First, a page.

By Daniel Lesser
With the first half of the year now in the books, 2022 has thus far provided an unexpected and tumultuous ride. It was only six months ago when the S&P 500 reached all-time highs in a world where lingering supply chain pressures and potential COVID outbreaks seemed to be the two most pressing risks to economies across the globe. While those two dangers are abating, a refreshed slate of macro-overhangs may be more daunting than ever. Included are the ongoing war in Ukraine, rising interest rates and soaring levels of inflation.
Although the U.S. is not technically in an economic recession yet, many feel angst due to effects of a decline in activity coupled with rapid increases in prices, resulting in an erosion of consumer purchasing power. On the other hand, the bull case against a recession is well-anchored by a labor market at near historical low unemployment rates. The U.S. Federal Reserve (Fed) has clearly telegraphed a commitment to curbing inflation, and while the central bank may be agnostic to declining prices of equities, a faltering jobs market may be the domino that leads the Fed to blink. Although weekly jobless claims have yet to raise any cause for alarm as of late, increasing numbers of businesses have announced plans to slow hiring or make headcount reductions including several of the major tech companies such as Google, Apple, and Meta.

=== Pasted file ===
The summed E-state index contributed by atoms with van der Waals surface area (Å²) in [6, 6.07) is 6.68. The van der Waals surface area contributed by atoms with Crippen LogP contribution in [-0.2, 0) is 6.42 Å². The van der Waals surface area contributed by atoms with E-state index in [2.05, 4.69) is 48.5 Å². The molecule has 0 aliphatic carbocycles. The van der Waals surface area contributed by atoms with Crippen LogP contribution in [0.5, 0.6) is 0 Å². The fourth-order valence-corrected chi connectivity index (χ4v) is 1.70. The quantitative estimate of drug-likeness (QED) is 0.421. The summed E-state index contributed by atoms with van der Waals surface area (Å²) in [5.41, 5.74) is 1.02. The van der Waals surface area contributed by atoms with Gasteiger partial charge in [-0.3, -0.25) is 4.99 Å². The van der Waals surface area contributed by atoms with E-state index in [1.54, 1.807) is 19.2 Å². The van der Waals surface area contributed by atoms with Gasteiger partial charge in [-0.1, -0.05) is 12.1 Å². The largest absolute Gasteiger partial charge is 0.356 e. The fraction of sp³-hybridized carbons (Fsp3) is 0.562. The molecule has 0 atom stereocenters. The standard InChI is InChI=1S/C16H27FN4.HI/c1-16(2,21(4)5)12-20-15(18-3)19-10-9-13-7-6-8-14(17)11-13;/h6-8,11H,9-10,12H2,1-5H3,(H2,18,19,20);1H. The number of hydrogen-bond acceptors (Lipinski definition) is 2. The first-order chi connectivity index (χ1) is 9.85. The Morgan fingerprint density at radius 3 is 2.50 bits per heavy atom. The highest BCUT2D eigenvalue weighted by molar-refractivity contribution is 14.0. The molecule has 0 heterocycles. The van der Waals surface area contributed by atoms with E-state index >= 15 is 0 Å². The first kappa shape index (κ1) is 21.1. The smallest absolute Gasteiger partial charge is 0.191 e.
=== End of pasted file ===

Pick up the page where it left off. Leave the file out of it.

Recently many U.S. commercial real estate markets and/or assets have begun to experience a downward shift in values, as numerous buyers have paused due to soaring costs resulting in businesses re-examining expansion plans. Further dampening of demand has been caused by interest rate spikes, which feed through into higher costs for financing. Within the lodging sector, a continued imbalance of hotel assets for sale and demand for investment opportunities has in many cases resulted in competitive deal pricing, and a dampening of anticipated equity returns. In fact, some investors now perceive enhanced risk/return prospects in subordinate and/or mezzanine debt compared with equity opportunities.